Scleral buckling surgery for retinal detachment
A scleral buckle is a piece of silicone sponge, rubber, or semi-hard plastic that your eye doctor (ophthalmologist) places on the outside of the eye (the sclera, or the white of the eye). The material is sewn to the eye to keep it in place. The buckling element is usually left in place permanently.
The element pushes in, or "buckles," the sclera toward the middle of the eye. This buckling effect on the sclera relieves the pull (traction) on the retina, allowing the retinal tear to settle against the wall of the eye. The buckle effect may cover only the area behind the detachment, or it may encircle the eyeball like a ring. See a picture of a scleral buckle in place.
By itself, the buckle does not prevent a retinal break from opening again. Usually extreme cold (cryopexy) or, less commonly, heat (diathermy) or light (laser photocoagulation) is used to scar the retina and hold it in place until a seal forms between the retina and the layer beneath it. The seal holds the layers of the eye together and keeps fluid from getting between them.
Sometimes your eye doctor may inject a gas bubble into your eye to flatten the retina. He or she may also drain the fluid under the detached retina through a tiny hole in the sclera. If there is only a small amount of fluid, draining it may not be needed. The retina will pump it out.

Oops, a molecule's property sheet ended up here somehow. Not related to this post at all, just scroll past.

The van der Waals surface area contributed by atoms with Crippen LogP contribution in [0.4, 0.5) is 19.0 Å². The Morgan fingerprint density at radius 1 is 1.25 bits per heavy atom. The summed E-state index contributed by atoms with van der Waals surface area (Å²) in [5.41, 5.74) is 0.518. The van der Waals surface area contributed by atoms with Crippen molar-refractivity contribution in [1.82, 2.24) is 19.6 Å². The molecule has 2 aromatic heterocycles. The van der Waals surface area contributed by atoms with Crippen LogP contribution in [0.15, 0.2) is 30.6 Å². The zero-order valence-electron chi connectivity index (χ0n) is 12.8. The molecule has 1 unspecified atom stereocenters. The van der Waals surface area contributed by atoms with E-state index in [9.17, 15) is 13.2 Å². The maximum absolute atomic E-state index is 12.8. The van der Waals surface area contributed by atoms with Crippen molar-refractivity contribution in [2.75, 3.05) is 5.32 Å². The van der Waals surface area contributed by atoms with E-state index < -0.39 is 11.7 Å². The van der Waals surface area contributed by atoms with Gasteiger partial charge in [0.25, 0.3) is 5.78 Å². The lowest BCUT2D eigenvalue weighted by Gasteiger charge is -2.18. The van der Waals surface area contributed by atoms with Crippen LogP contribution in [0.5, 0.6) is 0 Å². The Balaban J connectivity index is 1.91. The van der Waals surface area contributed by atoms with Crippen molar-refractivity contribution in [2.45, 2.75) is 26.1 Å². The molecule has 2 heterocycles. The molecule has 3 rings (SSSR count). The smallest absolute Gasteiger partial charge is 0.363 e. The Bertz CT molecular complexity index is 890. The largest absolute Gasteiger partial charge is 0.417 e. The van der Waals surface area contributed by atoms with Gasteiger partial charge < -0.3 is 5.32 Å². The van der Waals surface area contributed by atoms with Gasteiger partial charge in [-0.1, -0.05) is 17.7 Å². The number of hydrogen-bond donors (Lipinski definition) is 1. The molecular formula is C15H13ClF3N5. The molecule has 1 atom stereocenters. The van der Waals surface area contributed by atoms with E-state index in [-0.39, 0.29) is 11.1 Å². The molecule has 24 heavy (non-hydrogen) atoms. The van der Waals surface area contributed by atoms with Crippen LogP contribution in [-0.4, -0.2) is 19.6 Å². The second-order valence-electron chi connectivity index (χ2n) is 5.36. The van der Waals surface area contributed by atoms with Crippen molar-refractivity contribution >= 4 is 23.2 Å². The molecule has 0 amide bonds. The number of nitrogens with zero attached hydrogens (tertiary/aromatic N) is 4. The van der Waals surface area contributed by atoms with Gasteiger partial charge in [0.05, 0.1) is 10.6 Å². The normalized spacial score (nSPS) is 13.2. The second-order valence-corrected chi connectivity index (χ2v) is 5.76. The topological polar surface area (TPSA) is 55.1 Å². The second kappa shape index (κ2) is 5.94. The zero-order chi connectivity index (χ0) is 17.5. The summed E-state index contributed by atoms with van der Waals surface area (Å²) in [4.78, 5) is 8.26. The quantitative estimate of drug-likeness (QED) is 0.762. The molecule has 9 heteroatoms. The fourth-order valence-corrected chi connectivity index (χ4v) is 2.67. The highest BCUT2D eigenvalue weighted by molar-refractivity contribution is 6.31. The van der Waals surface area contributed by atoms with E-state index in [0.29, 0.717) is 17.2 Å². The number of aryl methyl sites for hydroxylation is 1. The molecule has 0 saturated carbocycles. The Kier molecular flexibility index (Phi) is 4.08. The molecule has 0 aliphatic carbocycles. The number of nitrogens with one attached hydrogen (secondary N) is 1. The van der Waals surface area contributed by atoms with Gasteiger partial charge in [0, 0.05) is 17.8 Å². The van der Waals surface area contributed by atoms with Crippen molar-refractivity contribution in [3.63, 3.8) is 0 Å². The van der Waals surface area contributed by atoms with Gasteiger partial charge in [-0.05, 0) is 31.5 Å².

Other facts about the surgery
- The surgery usually takes place in a hospital. Detachments can usually be repaired on an outpatient basis (you go home the same day) in the hospital or in an outpatient surgical center.
- Local or general anesthesia may be used.
- Before the surgery, your eye doctor may patch both of your eyes and have you stay in bed to keep the detachment from spreading. Right before surgery, he or she will use eyedrops to dilate your pupils and may trim your eyelashes to keep them out of the way.
- A first-time surgery usually lasts 1 to 2 hours. Repeat surgeries or more complex detachments may take longer.
What To Expect After Surgery
You may have some pain for a few days after the surgery. Your eye may be swollen, red, or tender for several weeks. Your eye doctor may put drops in your eye that prevent infection and keep the pupil from opening wide (dilating) or closing (constricting). You may have to wear a patch over the eye for a day or more.
Contact your doctor right away if you notice any signs of complications after surgery, such as:
Why It Is Done
Scleral buckling is effective in supporting a tear, hole, or break in the retina that has caused the detachment. It is rarely helpful on its own when scar tissue tugging on the retina has caused the detachment (traction detachment).
How Well It Works
Placing a scleral buckle reattaches the retina in most cases.1
Chances for good vision after surgery are higher if the macula was still attached before surgery. If the detachment affected the macula, good vision after surgery is still possible but less likely.
Scleral buckling poses some short-term and long-term risks. Most of these complications do not happen very often. The potential benefits of surgery usually far outweigh the risks.